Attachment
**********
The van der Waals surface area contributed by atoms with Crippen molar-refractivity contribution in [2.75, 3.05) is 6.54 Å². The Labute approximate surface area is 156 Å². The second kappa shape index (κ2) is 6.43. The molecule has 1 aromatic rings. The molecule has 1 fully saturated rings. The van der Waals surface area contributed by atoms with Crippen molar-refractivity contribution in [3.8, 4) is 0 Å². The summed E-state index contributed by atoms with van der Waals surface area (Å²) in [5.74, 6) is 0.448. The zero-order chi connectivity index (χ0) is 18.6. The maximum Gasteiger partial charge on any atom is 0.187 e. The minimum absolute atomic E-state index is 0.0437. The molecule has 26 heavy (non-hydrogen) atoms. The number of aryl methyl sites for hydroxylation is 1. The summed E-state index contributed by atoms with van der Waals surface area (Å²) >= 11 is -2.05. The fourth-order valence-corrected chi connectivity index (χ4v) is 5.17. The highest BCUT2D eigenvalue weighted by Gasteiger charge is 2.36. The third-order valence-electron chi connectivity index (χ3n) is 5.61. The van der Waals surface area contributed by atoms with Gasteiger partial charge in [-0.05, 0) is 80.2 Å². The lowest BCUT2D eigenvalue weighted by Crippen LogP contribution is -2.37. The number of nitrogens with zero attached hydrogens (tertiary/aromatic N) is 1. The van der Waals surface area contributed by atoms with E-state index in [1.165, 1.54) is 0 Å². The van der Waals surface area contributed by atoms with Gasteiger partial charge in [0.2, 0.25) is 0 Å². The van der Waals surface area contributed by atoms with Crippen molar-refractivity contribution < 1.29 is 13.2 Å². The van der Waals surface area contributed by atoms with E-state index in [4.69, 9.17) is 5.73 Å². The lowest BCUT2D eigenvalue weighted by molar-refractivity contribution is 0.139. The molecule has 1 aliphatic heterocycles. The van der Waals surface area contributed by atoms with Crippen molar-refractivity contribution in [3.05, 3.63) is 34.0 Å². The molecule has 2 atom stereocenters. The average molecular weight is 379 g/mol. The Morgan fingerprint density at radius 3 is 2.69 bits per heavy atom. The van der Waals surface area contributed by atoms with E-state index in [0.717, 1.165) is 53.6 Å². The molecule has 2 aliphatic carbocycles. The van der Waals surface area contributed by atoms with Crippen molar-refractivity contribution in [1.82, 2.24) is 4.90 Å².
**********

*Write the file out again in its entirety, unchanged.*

The van der Waals surface area contributed by atoms with Crippen molar-refractivity contribution in [2.75, 3.05) is 6.54 Å². The Labute approximate surface area is 156 Å². The second kappa shape index (κ2) is 6.43. The molecule has 1 aromatic rings. The molecule has 1 fully saturated rings. The van der Waals surface area contributed by atoms with Crippen molar-refractivity contribution in [3.8, 4) is 0 Å². The summed E-state index contributed by atoms with van der Waals surface area (Å²) in [5.74, 6) is 0.448. The zero-order chi connectivity index (χ0) is 18.6. The maximum Gasteiger partial charge on any atom is 0.187 e. The minimum absolute atomic E-state index is 0.0437. The molecule has 26 heavy (non-hydrogen) atoms. The number of aryl methyl sites for hydroxylation is 1. The summed E-state index contributed by atoms with van der Waals surface area (Å²) >= 11 is -2.05. The fourth-order valence-corrected chi connectivity index (χ4v) is 5.17. The highest BCUT2D eigenvalue weighted by Gasteiger charge is 2.36. The third-order valence-electron chi connectivity index (χ3n) is 5.61. The van der Waals surface area contributed by atoms with Gasteiger partial charge in [-0.05, 0) is 80.2 Å². The lowest BCUT2D eigenvalue weighted by Crippen LogP contribution is -2.37. The number of nitrogens with zero attached hydrogens (tertiary/aromatic N) is 1. The van der Waals surface area contributed by atoms with E-state index in [1.165, 1.54) is 0 Å². The van der Waals surface area contributed by atoms with Gasteiger partial charge in [0.2, 0.25) is 0 Å². The van der Waals surface area contributed by atoms with Crippen molar-refractivity contribution < 1.29 is 13.2 Å². The van der Waals surface area contributed by atoms with E-state index in [4.69, 9.17) is 5.73 Å². The lowest BCUT2D eigenvalue weighted by molar-refractivity contribution is 0.139. The molecule has 1 aliphatic heterocycles. The van der Waals surface area contributed by atoms with Crippen molar-refractivity contribution in [3.05, 3.63) is 34.0 Å². The molecule has 2 atom stereocenters. The average molecular weight is 379 g/mol. The Morgan fingerprint density at radius 3 is 2.69 bits per heavy atom. The van der Waals surface area contributed by atoms with E-state index in [0.717, 1.165) is 53.6 Å². The molecule has 2 aliphatic carbocycles. The van der Waals surface area contributed by atoms with Crippen molar-refractivity contribution in [1.82, 2.24) is 4.90 Å².